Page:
Use this URL to cite or link to this record in EThOS: https://ethos.bl.uk/OrderDetails.do?uin=uk.bl.ethos.787390
Title: Fictional encounters with Rumi : the presence of the Sufi poet in the Turkish novel, 1990-2010
Author: Altay, Pürnur
ISNI:       0000 0004 7972 5097
Awarding Body: University of York
Current Institution: University of York
Date of Award: 2019
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Abstract:
The foundation of the Republic of Turkey, and the Republic's subsequent reforms, have marked an era from 1923 onwards where not only politics, but also many aspects of quotidian life have been defined according to a division of secular Left versus religious Right. Adherents of both views have since been living within these constructs whereby the other end of the spectrum is viewed as an enemy. Yet from the 1990s onwards three novels have been published, which transgressed this binary regardless of their authors' leftist alignment. These are Orhan Pamuk's The Black Book (1990), Elif Shafak's The Forty Rules of Love (2010), and Ahmet Ümit's The Dervish Gate (2008). In order to do so, these texts revisited the life of a thirteenth-century Sufi poet, Mevlana Celaleddin Rumi. Providing a brief history of the transition from the Ottoman Empire to the Republic of Turkey, I turn to these novels and ask why, and how, these three prominent Left-aligned novelists write about Rumi's life in their major novels. I argue that their engagement in this rewriting is a self-reflection of the camp they identify with, and that they use Rumi's life as a platform to criticise the Republican ideology and its reforms. In my close reading of the novels, I apply theories of allegory, metaphysical detective fiction, crime fiction, epistolarity, the fantastic mode, Rebecca Walkowitz's coinage of "born translated", and the concepts of conviviality and pluralism. These concepts and theories have either never been considered in depth or have been overlooked by existing criticism on the novels. Reading against the grain in this way, I not only make use of the political ideas of the novelists and the history of the Turkish Republic, but also explore the references the authors make to the Qur'an and to Rumi's major works and teachings.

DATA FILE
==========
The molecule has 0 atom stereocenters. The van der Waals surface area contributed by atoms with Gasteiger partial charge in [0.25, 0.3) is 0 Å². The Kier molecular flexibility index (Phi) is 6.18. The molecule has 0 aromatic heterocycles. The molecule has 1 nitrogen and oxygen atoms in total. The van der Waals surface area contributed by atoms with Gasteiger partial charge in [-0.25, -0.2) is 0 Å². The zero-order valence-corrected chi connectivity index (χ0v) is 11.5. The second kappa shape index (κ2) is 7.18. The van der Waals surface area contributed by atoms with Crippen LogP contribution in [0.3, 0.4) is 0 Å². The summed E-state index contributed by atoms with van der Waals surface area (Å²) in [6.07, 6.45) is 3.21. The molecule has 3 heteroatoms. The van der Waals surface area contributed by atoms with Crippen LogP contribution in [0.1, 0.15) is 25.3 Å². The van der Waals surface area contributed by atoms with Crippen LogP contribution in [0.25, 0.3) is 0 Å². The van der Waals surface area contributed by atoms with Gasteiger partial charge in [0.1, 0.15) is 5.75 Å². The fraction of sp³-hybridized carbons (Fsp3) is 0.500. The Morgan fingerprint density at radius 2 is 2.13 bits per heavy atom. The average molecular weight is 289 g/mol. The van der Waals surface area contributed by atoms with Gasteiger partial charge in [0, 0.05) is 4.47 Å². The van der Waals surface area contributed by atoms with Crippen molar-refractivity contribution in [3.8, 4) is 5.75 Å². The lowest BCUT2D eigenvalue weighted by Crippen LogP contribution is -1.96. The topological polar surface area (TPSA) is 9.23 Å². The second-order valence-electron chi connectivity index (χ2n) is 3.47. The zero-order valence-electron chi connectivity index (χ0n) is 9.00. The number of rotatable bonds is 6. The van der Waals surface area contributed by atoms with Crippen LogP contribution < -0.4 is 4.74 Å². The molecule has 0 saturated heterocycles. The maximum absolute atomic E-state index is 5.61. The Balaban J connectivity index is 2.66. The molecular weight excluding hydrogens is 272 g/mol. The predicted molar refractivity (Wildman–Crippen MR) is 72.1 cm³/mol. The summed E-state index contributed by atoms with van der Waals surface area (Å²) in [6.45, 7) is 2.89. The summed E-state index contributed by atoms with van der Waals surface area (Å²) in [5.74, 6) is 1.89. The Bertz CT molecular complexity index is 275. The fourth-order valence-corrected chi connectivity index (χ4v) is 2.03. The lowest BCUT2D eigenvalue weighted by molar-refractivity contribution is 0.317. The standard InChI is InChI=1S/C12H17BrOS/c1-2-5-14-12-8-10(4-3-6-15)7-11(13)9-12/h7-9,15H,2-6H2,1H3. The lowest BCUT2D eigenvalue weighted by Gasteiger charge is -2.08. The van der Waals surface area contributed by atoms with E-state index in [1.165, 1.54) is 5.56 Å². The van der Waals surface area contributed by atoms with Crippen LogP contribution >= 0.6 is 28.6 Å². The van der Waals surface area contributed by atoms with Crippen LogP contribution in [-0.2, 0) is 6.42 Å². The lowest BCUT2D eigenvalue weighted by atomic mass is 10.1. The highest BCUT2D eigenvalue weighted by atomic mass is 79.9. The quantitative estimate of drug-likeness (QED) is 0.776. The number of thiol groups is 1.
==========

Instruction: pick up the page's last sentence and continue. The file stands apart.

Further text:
Supervisor: Chambers, Claire Sponsor: Not available
Qualification Name: Thesis (Ph.D.) Qualification Level: Doctoral
EThOS ID: uk.bl.ethos.787390  DOI: Not available
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